This week I felt like Katherine Heigl in 27 Dresses when at the end of the movie everyone she worked so hard to be there for showed up for her when she needed it.  This week I took this big, scary leap into a demanding (and rewarding) new career and the people I love most all cheered me on.  With presents, meals, phone calls, texts, and visits they overwhelmed me with encouragement.  The time finally feels right.  But more importantly, I have the ability and the desire to balance it.  I’m ready to pursue my career dreams with the support of my tribe but not at their expense.  It is truly the best feeling.



Good morning from the beach.  I’m officially in retreat.  Last summer I invited my 2 best friends to run away from real life for a few days of peace, quiet, and introverting together on the beach at my parents while they’re away.  Unfortunately only 2 of the 3 of us were able to make it back for year 2.  But it’s my first day and I’m not sure if I’ll write (publicly) every day or not.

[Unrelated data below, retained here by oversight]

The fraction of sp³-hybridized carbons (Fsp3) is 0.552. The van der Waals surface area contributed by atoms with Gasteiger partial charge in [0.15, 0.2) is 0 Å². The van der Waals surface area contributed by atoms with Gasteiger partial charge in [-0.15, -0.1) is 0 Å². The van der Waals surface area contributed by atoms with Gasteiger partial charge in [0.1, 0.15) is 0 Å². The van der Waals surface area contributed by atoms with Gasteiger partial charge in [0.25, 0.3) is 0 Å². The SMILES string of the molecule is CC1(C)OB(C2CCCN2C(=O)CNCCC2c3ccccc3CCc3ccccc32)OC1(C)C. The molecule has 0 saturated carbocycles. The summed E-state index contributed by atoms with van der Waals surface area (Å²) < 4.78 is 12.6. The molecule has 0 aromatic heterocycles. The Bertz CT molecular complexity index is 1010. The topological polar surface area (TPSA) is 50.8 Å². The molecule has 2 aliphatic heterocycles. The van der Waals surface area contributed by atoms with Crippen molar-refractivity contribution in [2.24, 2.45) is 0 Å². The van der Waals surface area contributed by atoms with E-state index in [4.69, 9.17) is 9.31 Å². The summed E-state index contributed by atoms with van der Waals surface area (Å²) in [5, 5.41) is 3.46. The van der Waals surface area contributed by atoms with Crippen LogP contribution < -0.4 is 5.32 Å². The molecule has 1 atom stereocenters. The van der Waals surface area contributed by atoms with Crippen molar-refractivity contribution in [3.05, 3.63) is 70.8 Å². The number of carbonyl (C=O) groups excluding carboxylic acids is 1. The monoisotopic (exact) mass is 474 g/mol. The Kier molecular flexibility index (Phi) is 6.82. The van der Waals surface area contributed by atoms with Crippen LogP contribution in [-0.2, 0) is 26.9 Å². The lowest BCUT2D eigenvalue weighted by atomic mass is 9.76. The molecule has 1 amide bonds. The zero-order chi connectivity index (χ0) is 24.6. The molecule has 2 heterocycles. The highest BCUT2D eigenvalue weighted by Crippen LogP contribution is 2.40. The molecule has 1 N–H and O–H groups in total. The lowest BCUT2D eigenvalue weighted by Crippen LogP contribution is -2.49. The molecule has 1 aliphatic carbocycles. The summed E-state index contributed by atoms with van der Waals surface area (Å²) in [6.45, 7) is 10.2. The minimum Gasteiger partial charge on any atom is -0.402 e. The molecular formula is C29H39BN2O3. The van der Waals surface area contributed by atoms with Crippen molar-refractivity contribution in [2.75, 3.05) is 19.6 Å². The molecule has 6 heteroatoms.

The last time I was here, on Dania Beach, was Mother’s Day weekend.  My parents, a family friend, and I sat down to a big post church lunch (steak, potatoes, salad, bread, etc).  We served our plates and as we began to cut our steaks the friend turned to me and asked, Becs, are you a good cook like your Mom?

Before I could respond honestly and say that no one can cook like my Momma my parents tripped over each other responding for me.  My Mom said: all of our girls are GREAT cooks, way better than I am.  Just as my Dad was saying: Becs is a great hostess, you should see how nice she keeps her place and how many people she has over – she does a great job.

I looked down at my steak and blinked back a few tears.  The two people whose hospitality I admire most in the world had just gushed about mine.  I imagine it’s how my Dad feels when Peyton Manning or Reggie Wayne say he’s a great coach.  Is there any higher compliment then the best of the best saying you’re one of them?